- A. Bejan and S. Lorente, The constructal law of design and evolution in nature,
Philosophical Transactions of the Royal Society B, Biological Sciences, vol. 365
pp. 1335-1347 .
(last updated on 2011/06/23)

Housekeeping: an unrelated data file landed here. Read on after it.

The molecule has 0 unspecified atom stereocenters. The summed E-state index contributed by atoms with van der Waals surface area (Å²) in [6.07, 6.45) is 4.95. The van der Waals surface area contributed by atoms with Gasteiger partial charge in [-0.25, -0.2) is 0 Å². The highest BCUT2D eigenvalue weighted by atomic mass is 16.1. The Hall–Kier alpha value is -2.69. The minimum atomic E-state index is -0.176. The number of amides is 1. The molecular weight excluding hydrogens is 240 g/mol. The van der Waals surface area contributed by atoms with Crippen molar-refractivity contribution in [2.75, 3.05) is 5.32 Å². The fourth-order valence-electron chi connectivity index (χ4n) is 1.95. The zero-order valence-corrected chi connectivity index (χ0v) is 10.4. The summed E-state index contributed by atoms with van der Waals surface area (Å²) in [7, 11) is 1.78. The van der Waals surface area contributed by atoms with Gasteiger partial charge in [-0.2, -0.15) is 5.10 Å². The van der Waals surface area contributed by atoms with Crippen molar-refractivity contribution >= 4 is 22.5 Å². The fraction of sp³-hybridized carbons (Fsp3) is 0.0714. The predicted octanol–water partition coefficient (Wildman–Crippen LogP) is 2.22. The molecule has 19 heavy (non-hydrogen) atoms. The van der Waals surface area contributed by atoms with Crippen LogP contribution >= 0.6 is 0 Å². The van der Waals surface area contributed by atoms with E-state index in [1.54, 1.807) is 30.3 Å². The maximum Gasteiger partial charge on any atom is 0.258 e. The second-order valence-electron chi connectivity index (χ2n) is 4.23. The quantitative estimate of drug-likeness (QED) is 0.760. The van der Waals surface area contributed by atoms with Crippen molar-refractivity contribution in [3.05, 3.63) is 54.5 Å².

Constructal theory is the view that (i) the generation of images of design (pattern, rhythm) in nature is a phenomenon of physics and (ii) this phenomenon is covered by a principle (the constructal law): ‘for a ﬁnite-size ﬂow system to persist in time (to live) it must evolve such that it provides greater and greater access to the currents that ﬂow through it’. This law is about the necessity of design to occur, and about the time direction of the phenomenon: the tape of the design evolution ‘movie’ runs such that existing conﬁgurations are replaced by globally easier ﬂowing conﬁgurations. The constructal law has two useful sides: the prediction of natural phenomena and the strategic engineering of novel architectures, based on the constructal law, i.e. not by mimicking nature. We show that the emergence of scaling laws in inanimate (geophysical) ﬂow systems is the same phenomenon as the emergence of allometric laws in animate (biological) ﬂow systems. Examples are lung design, animal locomotion, vegetation, river basins, turbulent ﬂow structure, self-lubrication and natural multi-scale porous media. This article outlines the place of the constructal law as a self-standing law in physics, which covers all the ad hoc (and contradictory) statements of optimality such as minimum entropy generation, maximum entropy generation, minimum ﬂow resistance, maximum ﬂow resistance, minimum time, minimum weight, uniform maximum stresses and characteristic organ sizes. Nature is conﬁgured to ﬂow and move as a conglomerate of ‘engine and brake’ designs.